Photography: Shervin Lainez

Over 10 years and five albums into their career, estimable American indie outfit WYE OAK have decisively opened the second chapter of their story with new LP The Louder I Call, The Faster It Runs. Known internationally for their appearance on the soundtrack of cult TV series The Walking Dead with 2011 track Civilian, the band’s sixth album sees Wye Oak moving from the guitar-driven alt. rock rushes of their earlier work, towards percolating electronic rhythms and pellucid synth textures.

Comprising of singer/guitarist/bassist, songwriter Jenn Wasner and drummer/keyboardist Andy Stack, the duo were founded in the East Coast city of Baltimore. A move to North Carolina and Texas respectively in recent years, despite the colossal travelling distance between the two opened up new possibilities for writing and recording.

The Louder I Call… issued to near-ecstatic critical praise in early April sees Jenn’s sweeping ethereal vocals remain Wye Oak’s fulcrum, with influences of dream pop, shoegazing and now left-field electronica pushed into the foreground. “Incorporating synthetics sound sources has been part of our band from the very beginning, even if it hasn’t been really necessarily the focus,” Jenn explains on the phone from a snowbound Durham, North Carolina. “I think the real difference with this record for us, the way I’m thinking about it, is we’ve always given ourselves these intentionally inspiring creative limitations. For example, the duo being one of them or, with this record, saying we’re not gonna be doing these things, or on this record we’re not gonna use this instrument.

“It gives us sort of a starting point, so we don’t have this blank slate,” the singer says. “With this record, we’ve been doing this for long enough and we’re so much more in control of our skillsets and able to realise our own ideas. For the first time we were like, ‘What if we made a record that didn’t put those limitations into place and we just made the record we wanted to make just to see what happened?’”

With all the restrictions that her and Andy had placed on themselves previously was it liberating to head into the studio with a different mindset? “Absolutely, it’s a blast” Jenn states. “While we were making it, it’s a total pleasure to indulge every creative whim and then of course you get to the point where we were like ‘Oh, now we can’t actually play this!’ It’s been one of the more challenging records to learn how to play just in general. I think we have a tendency to write at the absolute limit of our own personal capabilities, which is fun but it’s also a challenge.”

“One of my favourite parts of my job is that I’ve driven pretty much everywhere in this country myself and I’ve seen the landscape unfold in front of me with my own eyes. I feel like you get an understanding of the entirety of the space by doing that” Jenn Wasner

The Louder I Call… is the successor to 2016’s well-received Tween, which was pulled together from material that had been jettisoned or remained incomplete from the recording sessions between Civilian (2011) and Shriek (2014). The songs were far from below par mind, as the album’s positive response suggested. “We needed a period of taking stock, [acknowledging] what we had done in the past to make sense of what we wanted to do in the future,” Jenn states. “Giving some life and some voice to some of these previously discarded ideas was really empowering: A. We came around to really liking them again, and B. A lot of people really liked them in return, so it was a helpful reminder to both of us.”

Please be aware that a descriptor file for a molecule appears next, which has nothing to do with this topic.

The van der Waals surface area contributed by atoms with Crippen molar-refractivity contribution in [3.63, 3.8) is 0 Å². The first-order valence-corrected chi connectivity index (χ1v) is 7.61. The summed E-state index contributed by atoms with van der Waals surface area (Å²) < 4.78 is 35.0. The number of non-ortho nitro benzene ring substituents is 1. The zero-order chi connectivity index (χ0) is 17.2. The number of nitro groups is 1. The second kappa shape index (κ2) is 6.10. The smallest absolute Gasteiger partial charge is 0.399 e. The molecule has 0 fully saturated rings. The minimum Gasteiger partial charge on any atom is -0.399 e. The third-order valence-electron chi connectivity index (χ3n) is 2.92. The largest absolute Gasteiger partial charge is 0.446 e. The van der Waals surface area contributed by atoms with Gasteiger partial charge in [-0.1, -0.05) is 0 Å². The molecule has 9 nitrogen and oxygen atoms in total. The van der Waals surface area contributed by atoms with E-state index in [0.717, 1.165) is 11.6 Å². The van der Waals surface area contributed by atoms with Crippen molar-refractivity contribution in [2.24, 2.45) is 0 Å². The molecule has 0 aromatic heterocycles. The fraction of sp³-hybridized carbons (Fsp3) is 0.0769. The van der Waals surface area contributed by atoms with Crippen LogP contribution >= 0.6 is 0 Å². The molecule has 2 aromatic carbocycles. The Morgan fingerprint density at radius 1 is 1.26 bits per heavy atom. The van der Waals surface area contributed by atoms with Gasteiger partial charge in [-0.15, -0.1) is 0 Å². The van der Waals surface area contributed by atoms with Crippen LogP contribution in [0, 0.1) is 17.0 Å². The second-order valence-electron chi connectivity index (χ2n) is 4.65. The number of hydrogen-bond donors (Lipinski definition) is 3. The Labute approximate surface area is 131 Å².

“I think, at that point, I was in a really weird over-critical stagnant stage,” Jenn says of the period. “I think when you’re in that mindset it can be very easy to write almost nothing, or nothing that you write is good enough, so it was a really helpful exercise in finding positive things about tracks that we had previously considered unusable. We were learning how to self-edit and to appreciate what we do, so in that way it was a really important clearing of the slate a little bit. It’s really hard to have perspective on yourself and sometimes the only way to have that is to give yourself a little distance from whatever it is’ the singer explains.

“We had kinda decided after making Tween the response was really encouraging so we had decided to take a stab at making another record, which at that point was sort of up in the air. We decided we wanted to do it, but we wanted to do it quickly, because we didn’t really want to give ourselves a chance to back out of it I guess!” Jen laughs. The morale boost the LP provided meant that the sessions for the new album were completed in rapid time. “All told from the beginning of writing to final mix, it was less than a year,” Jenn recalls. “I wrote most of the songs in the period September to March last year, we recorded in the late spring and through the summer and finished it up in the fall. We both live in separate places, so we were sending a lot of stuff back and forth, I was trying very hard to trust my instincts and not be over-critical. To allow things to develop naturally and to remember to trust that if I enjoy something, the chances are good that someone out there is going to enjoy it and connect to it as well.”